TIP 100: Add Support for Unloading Dynamic Libraries Loaded with [load]

Author:         George Petasis <[email protected]>
State:          Final
Type:           Project
Vote:           Done
Created:        11-Jun-2002
Discussions-To: news:comp.lang.tcl
Keywords:       load,unload,dynamic library
Tcl-Version:    8.5
Tcl-Ticket:     823486


Tcl already provides facilities for loading dynamic libraries, through the load command. However no facilities are currently offered in order to unload dynamic libraries already loaded with the load command. This TIP tries to add support for unloading libraries, by introducing a new Tcl command (unload) and the guidelines that dynamic libraries must follow, in order to be unloadable. Note that the unload command will operate only on libraries that are designed to be unloadable by their developers. This way backward compatibility with older extensions is maintained, as unload will never try to unload libraries unaware of this new functionality.


Tcl is an ideal language for component-based applications. Usually these applications offer a framework in which components developed by the users of the application can be embedded, in order to extend the functionality of the framework. Usually, these extensions are implemented as C/C++ dynamic libraries that are loaded through the load Tcl command.

However the development of such components can be a time-consuming process, as developers have to restart the framework application in order to be able to reload the library into it and test its altered functionality. And this can be quite annoying (depending on the application of course), as usually processing within the application is required in order to bring it into a proper state before testing the library.

The development cycle can be significantly shortened if Tcl provides a mechanism for unloading a dynamic library. A new version of the library can be created, as its object file can now be written, and the updated library can be re-loaded.

However, this is not the only application of unload. Services running for long periods of time and want to unload no longer needed functionality, replacing parts of an applications (i.e. from an automatic update procedure) or functionality temporarily needed (i.e. a web browser that loads a plugin to display a file of a particular file type) are some additional fields of application.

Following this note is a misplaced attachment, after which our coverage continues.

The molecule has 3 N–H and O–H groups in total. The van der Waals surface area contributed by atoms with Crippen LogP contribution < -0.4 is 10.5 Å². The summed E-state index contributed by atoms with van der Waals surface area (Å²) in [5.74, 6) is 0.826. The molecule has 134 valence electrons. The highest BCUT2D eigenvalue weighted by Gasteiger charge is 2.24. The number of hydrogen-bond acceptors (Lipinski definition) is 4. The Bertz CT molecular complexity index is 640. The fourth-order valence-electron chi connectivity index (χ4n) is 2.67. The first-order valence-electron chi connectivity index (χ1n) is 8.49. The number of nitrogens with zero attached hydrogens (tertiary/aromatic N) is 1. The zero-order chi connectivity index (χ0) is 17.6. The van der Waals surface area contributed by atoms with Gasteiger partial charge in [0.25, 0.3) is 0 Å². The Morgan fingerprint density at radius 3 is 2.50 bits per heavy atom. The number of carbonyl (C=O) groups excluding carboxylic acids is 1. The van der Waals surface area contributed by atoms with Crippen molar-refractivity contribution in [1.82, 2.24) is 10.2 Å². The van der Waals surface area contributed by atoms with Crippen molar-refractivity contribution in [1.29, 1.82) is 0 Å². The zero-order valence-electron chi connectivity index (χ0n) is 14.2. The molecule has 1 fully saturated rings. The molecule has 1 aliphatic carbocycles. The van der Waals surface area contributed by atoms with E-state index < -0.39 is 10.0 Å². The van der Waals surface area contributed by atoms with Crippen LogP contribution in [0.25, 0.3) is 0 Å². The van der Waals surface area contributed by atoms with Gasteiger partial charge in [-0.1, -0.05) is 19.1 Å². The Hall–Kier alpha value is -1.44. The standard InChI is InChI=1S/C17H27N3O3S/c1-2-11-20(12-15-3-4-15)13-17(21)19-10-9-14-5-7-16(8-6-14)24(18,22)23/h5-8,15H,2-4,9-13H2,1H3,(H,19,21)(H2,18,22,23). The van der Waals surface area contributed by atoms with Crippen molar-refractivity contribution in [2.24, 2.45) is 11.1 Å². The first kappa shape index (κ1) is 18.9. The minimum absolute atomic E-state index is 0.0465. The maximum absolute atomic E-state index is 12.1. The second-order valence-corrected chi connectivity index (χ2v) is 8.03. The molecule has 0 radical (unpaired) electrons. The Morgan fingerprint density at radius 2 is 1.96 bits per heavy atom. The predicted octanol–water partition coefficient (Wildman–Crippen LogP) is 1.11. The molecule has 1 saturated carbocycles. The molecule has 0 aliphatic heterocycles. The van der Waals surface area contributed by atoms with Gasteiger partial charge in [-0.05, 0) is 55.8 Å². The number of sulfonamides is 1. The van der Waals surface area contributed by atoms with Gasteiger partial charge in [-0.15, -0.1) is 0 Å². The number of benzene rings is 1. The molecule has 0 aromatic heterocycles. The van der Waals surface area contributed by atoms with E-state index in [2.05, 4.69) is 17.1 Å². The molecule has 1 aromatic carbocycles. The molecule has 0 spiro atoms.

Unload functionality has been left out of the Tcl core, mainly because library unloading was poorly implemented in many operating systems. But almost all operating systems have been improved in the meantime, and as a result most modern operating systems now support library unloading.

The main idea of this TIP is to enable dynamic library unloading at the Tcl level, in the same sense load provides dynamic library loading. However, library unloading will be provided only when the underlying operating system support this feature (as is also the case for load) and only when the library to be unloaded provides a set of functions that can "undo" the changes the library has made to the interpreter. In all other cases, unloading a library will result in an error.

This TIP proposes the insertion of a new Tcl command named unload and two functions pkg_Unload and pkg_SafeUnload, modelled after pkg_Init and pkg_SafeInit, that libraries which can be unloaded should implement.

Unloadable Libraries

A main concern is related to when a shared library can be "unloadable". An unloadable library is a library characterised as such by its developer. The developer of the library must export a function from the library, similar to the library's initialisation function. The unload command will never try to unload a library that does not provide such a function. This makes old libraries (before the introduction of the unload functionality) safe.

There is a category of libraries that can never be unloaded (i.e. libraries that register new tcl object types). However, the choice is upon the developer: the developer knows if the library can be unloadable. The simpler case, libraries that only register new commands are the most probable libraries to be unloadable. Libraries that export functions through a stub mechanism cannot be unloaded, as the were meant for having dependencies with other libraries that use the exported API. There is no way for the provider library to know wether it is used or not.


Actually, all the facilities for unloading dynamic libraries already exist in the Tcl core and simply they are not yet exposed at the Tcl level. As a result, the implementation of the unload command should be fairly easy.

load as it is currently implemented loads a dynamic library only the first time this library is loaded. It keeps an internal cache of all loaded libraries and if an already loaded library is requested again, only its initialisation function is called. This cache should be extended to keep some additional information:

  1. Two reference counts, counting how many times a specific library has been loaded. This reference count should be increased by each load and decreased for each unload. When it reaches 0, the library can be unloaded. Safe interpreters and normal interpreters should have different reference counts. Both should be 0 in order for a library to be unloaded.